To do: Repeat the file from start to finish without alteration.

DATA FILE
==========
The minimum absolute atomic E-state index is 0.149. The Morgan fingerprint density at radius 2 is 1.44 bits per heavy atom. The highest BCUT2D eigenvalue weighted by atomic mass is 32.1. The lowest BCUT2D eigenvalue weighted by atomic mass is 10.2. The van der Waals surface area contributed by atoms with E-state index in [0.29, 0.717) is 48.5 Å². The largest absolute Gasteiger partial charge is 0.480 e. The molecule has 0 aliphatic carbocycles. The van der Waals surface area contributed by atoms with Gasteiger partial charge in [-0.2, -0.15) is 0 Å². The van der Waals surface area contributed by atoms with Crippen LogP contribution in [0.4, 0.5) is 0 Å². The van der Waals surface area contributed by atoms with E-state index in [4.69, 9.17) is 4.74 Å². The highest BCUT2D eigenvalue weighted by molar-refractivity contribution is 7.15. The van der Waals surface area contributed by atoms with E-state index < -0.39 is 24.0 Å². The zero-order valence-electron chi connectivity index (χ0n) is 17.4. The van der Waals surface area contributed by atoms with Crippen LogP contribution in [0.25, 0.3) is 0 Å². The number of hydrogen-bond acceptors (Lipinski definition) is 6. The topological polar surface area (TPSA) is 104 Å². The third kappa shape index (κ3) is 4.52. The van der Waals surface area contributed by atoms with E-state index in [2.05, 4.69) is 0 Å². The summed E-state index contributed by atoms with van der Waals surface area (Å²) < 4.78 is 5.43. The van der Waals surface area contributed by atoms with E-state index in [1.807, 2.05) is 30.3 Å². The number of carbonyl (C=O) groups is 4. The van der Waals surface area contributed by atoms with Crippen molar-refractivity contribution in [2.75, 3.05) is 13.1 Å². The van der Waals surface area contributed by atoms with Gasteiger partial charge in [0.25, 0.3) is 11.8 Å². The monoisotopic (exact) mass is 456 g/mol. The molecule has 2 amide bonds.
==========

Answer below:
The minimum absolute atomic E-state index is 0.149. The Morgan fingerprint density at radius 2 is 1.44 bits per heavy atom. The highest BCUT2D eigenvalue weighted by atomic mass is 32.1. The lowest BCUT2D eigenvalue weighted by atomic mass is 10.2. The van der Waals surface area contributed by atoms with E-state index in [0.29, 0.717) is 48.5 Å². The largest absolute Gasteiger partial charge is 0.480 e. The molecule has 0 aliphatic carbocycles. The van der Waals surface area contributed by atoms with Gasteiger partial charge in [-0.2, -0.15) is 0 Å². The van der Waals surface area contributed by atoms with Crippen LogP contribution in [0.4, 0.5) is 0 Å². The van der Waals surface area contributed by atoms with E-state index in [4.69, 9.17) is 4.74 Å². The highest BCUT2D eigenvalue weighted by molar-refractivity contribution is 7.15. The van der Waals surface area contributed by atoms with E-state index < -0.39 is 24.0 Å². The zero-order valence-electron chi connectivity index (χ0n) is 17.4. The van der Waals surface area contributed by atoms with Crippen LogP contribution in [0.25, 0.3) is 0 Å². The number of hydrogen-bond acceptors (Lipinski definition) is 6. The topological polar surface area (TPSA) is 104 Å². The third kappa shape index (κ3) is 4.52. The van der Waals surface area contributed by atoms with E-state index in [2.05, 4.69) is 0 Å². The summed E-state index contributed by atoms with van der Waals surface area (Å²) < 4.78 is 5.43. The van der Waals surface area contributed by atoms with E-state index in [1.807, 2.05) is 30.3 Å². The number of carbonyl (C=O) groups is 4. The van der Waals surface area contributed by atoms with Crippen molar-refractivity contribution in [2.75, 3.05) is 13.1 Å². The van der Waals surface area contributed by atoms with Gasteiger partial charge in [0.25, 0.3) is 11.8 Å². The monoisotopic (exact) mass is 456 g/mol. The molecule has 2 amide bonds.